Five months into Ukraine-Russia war: key moments – USA TODAY

455bbc9b 177a 4dcd b744 2b101c25d4a6 ZELENSKA.00 00 02 06.Still001


What Russian President Vladimir Putin once thought of as a quick victory has transformed into a months-long effort, as Ukrainian forces fend off heavy Russian artillery attacks in eastern and southern Ukraine.

While western nations have condemned Putin’s invasion of its smaller neighbor, accusing Russia of war crimes and imposing several rounds of sanctions, Ukrainians forces are engaged in intense fighting in the Luhansk and Donetsk territories as Russia aims to gain control of the Donbas region.

As Sunday marks five months since Russia’s invasion into Ukraine, here’s what to know about the war:

Kherson, Mariupol among Ukrainian territories under Russian control

After efforts to take Ukraine’s capital of Kyiv stalled, the Kremlin shifted its focus on the resource rich, industrial Donbas region, made up of the Luhansk and Donetsk territories.

Russian forces have made gains in southern and eastern Ukraine, including Luhansk, after Ukrainian troops retreated from the city of Sievierodonetsk. The capture of the city was among the last few hurdles for Russian control of the region.

The city of Mariupol also fell to Russian control as Ukraine evacuated the remaining Ukrainian soldiers after weeks of an impasse between Russians and Ukrainian troops defending the Azovstal steel mill in the besieged city. The Kremlin called the evacuation a mass surrender.

While Russia makes gains in occupying Ukrainian territories, the Kremlin faces a decision to either reinforce its hold of the Donbas region or defend counterattacks in the south Kherson territory of Ukraine, according to an assessment of the war by the British Defense Military. However, Russia seems to be moving to annex the Ukrainian regions they occupy, according to the Biden administration.

Zelenskyy dismisses top officials for working ‘against our state’

Ukrainian President Volodymyr Zelenskyy dismissed two top officials, Prosecutor General Iryna Venediktova and Security Service chief Ivan Bakanov, as well as over 60 employees from each agency after allegations that they were “working against our state,” according to Zelenskyy.

In a July 17 statement, Zelenskyy announced that 651 criminal proceedings had been filed related to treason and collaboration activities by members of the prosecutor’s offices and other law enforcement bodies.

Zelenskyy suspended an additional 28 officials, citing “unsatisfactory results of work.” He also announced that a “personnel audit” of Ukraine’s security service was being conducted during his July 18 video address.

US gives over $7 billion in aid to Ukraine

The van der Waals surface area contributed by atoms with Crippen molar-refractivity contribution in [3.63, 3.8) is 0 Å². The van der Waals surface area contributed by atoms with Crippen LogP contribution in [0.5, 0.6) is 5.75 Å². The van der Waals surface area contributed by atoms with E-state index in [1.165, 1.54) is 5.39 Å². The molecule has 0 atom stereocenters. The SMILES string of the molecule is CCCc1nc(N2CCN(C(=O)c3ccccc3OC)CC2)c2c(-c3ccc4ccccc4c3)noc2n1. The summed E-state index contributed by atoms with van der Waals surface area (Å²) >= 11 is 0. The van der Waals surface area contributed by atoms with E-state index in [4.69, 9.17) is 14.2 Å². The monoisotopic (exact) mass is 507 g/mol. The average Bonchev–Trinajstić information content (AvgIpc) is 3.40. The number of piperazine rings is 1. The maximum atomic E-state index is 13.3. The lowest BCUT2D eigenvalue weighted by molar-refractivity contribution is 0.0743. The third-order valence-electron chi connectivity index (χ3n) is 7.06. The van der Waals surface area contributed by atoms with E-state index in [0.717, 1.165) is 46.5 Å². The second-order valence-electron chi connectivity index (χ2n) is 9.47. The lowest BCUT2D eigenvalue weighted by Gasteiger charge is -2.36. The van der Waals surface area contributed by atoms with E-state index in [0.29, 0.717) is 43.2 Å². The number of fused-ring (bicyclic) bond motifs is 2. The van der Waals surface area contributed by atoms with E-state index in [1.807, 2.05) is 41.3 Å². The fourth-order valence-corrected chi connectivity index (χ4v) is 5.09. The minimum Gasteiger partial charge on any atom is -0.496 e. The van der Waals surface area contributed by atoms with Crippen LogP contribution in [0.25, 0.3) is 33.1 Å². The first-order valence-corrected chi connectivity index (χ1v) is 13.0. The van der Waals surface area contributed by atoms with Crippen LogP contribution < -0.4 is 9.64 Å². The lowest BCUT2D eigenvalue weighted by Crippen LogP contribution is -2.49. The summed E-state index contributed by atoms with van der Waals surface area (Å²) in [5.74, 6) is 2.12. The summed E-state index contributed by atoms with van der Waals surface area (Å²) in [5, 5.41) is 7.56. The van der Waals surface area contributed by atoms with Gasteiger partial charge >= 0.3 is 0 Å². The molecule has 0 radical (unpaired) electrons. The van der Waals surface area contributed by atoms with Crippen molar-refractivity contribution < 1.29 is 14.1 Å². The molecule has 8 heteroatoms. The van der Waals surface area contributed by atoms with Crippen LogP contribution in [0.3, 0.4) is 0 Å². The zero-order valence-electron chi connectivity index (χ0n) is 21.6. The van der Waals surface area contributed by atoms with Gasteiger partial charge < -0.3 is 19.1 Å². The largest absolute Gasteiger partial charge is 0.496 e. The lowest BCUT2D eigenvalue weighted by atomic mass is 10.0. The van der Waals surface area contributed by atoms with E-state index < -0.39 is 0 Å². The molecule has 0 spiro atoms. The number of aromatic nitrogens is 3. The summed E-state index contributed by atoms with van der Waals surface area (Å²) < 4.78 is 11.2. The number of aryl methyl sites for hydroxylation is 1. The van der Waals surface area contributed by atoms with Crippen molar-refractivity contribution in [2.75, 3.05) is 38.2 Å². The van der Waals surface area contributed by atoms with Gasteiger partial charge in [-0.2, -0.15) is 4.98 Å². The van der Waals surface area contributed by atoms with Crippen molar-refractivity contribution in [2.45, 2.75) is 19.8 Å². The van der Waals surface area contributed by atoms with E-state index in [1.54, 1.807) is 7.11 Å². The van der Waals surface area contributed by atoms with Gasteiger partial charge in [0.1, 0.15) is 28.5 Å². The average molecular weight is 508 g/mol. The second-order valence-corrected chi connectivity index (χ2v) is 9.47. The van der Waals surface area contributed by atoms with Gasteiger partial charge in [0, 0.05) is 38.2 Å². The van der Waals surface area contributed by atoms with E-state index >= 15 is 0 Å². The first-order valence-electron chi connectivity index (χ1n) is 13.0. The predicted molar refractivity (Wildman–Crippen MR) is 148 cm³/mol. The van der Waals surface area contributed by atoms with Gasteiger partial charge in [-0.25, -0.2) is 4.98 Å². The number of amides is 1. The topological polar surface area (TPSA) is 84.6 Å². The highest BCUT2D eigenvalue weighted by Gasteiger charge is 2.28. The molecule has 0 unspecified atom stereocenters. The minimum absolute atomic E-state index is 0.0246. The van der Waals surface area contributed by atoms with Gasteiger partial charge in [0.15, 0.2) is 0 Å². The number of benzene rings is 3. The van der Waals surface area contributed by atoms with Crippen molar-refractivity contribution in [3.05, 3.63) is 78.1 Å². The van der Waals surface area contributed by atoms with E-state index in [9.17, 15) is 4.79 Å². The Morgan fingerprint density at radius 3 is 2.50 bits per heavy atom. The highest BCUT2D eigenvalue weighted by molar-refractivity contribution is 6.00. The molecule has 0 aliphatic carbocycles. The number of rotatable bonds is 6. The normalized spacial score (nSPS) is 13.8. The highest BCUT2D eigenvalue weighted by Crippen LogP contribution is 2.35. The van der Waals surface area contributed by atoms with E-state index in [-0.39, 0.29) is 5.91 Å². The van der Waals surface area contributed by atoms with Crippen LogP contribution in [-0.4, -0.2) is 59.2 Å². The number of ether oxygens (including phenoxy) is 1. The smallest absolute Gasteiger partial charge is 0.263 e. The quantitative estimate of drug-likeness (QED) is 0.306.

The United States has authorized over $7 billion in military, humanitarian and security assistance to Ukraine since the beginning of the Russian invasion in addition to aid the European Union and other NATO allies have sent.

Most recently, the US committed an additional $2.2 billion in security assistance while the Department of Defense authorized the 15th drawdown of equipment from its inventories to send to Ukraine since August 2021, which includes over 6,500 Javelin anti-armor systems, 1,400 Stinger anti-aircraft systems and 126 Howitzers, according to the DoD.

Along with the latest aid package, the Pentagon is also sending four additional High Mobility Artillery Rocket Systems, bringing the total number of long-range missile launchers given to Ukraine to 16.

Western nations impose more sanctions against Russia

Western nations, including the US, have continued to impose stiff sanctions against Russia in retaliation for its efforts against Ukraine, including a wide range of measures targeting Russia’s ability to fund its war effort.

In the latest move by the US and its allies, leaders of G-7 committed to ban Russian gold. US allies also committed to banning Russian oil imports, following the US.

Leaders of the European Union followed through on their promise to ban Russian gold and jewelry – the country’s second most significant export after energy – in seventh round of sanctions against Russia. The EU previously imposed sanctions on Russian energy, banning coal imports and targeting its lucrative energy income. Coal imports amount to roughly $4.4 billion a year for Russia.

The US also targeted Putin’s ex-wife and two adult daughters, imposing sanctions that cut them off from the US financial system and froze any assets they may hold in the US.

Ukraine, Russia sign deal to export grain

Both Ukraine and Russia signed separate agreements with Turkey and the United Nations to allow the export of Ukrainian grain as well as Russian grain and fertilizer stuck in Black Sea ports since the beginning of the war.

Shipments of grain and other agricultural products have been halted since Russia’s invasion of Ukraine as naval blockades have prevented Ukraine from exporting 22 million tons of grains, threatening food security around the world as Ukraine is among the largest exporters of wheat, corn and sunflower oil.

The deal establishes provisions for safe passages of ships and the creation of a control center in Istanbul that will be staffed by a collective group of U.N., Turkish, Russian and Ukrainian officials. Ships will also undergo inspections to ensure there are no weapons.